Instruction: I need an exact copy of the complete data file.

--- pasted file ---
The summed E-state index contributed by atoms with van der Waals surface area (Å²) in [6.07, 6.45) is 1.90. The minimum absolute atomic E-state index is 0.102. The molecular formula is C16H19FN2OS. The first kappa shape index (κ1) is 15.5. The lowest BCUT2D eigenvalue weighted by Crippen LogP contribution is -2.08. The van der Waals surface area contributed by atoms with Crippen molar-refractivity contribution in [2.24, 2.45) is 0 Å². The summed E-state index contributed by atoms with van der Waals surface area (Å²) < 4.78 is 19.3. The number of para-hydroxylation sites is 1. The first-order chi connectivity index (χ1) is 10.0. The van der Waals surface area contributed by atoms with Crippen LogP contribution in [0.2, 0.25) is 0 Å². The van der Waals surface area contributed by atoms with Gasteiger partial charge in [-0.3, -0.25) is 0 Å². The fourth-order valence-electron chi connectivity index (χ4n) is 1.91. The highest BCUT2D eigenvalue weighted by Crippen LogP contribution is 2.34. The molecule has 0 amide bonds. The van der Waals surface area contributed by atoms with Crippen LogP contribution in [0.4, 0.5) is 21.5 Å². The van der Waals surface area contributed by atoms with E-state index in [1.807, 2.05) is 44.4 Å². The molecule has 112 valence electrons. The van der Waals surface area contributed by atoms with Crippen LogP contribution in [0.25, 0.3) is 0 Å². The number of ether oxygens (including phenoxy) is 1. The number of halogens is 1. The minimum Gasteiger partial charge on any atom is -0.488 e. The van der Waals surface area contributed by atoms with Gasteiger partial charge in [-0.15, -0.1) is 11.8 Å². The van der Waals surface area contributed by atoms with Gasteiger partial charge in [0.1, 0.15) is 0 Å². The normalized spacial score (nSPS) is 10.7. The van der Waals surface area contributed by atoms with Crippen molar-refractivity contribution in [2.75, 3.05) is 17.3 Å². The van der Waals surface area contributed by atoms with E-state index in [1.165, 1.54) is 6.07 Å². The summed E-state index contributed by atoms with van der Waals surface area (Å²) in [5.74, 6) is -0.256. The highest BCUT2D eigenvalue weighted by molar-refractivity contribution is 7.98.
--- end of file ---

The summed E-state index contributed by atoms with van der Waals surface area (Å²) in [6.07, 6.45) is 1.90. The minimum absolute atomic E-state index is 0.102. The molecular formula is C16H19FN2OS. The first kappa shape index (κ1) is 15.5. The lowest BCUT2D eigenvalue weighted by Crippen LogP contribution is -2.08. The van der Waals surface area contributed by atoms with Crippen molar-refractivity contribution in [2.24, 2.45) is 0 Å². The summed E-state index contributed by atoms with van der Waals surface area (Å²) < 4.78 is 19.3. The number of para-hydroxylation sites is 1. The first-order chi connectivity index (χ1) is 10.0. The van der Waals surface area contributed by atoms with Crippen LogP contribution in [0.2, 0.25) is 0 Å². The van der Waals surface area contributed by atoms with Gasteiger partial charge in [-0.3, -0.25) is 0 Å². The fourth-order valence-electron chi connectivity index (χ4n) is 1.91. The highest BCUT2D eigenvalue weighted by Crippen LogP contribution is 2.34. The molecule has 0 amide bonds. The van der Waals surface area contributed by atoms with Crippen LogP contribution in [0.4, 0.5) is 21.5 Å². The van der Waals surface area contributed by atoms with E-state index in [1.807, 2.05) is 44.4 Å². The molecule has 112 valence electrons. The van der Waals surface area contributed by atoms with Crippen LogP contribution in [0.25, 0.3) is 0 Å². The number of ether oxygens (including phenoxy) is 1. The number of halogens is 1. The minimum Gasteiger partial charge on any atom is -0.488 e. The van der Waals surface area contributed by atoms with Gasteiger partial charge in [-0.15, -0.1) is 11.8 Å². The van der Waals surface area contributed by atoms with Gasteiger partial charge in [0.1, 0.15) is 0 Å². The normalized spacial score (nSPS) is 10.7. The van der Waals surface area contributed by atoms with Crippen molar-refractivity contribution in [2.75, 3.05) is 17.3 Å². The van der Waals surface area contributed by atoms with E-state index in [1.165, 1.54) is 6.07 Å². The summed E-state index contributed by atoms with van der Waals surface area (Å²) in [5.74, 6) is -0.256. The highest BCUT2D eigenvalue weighted by molar-refractivity contribution is 7.98.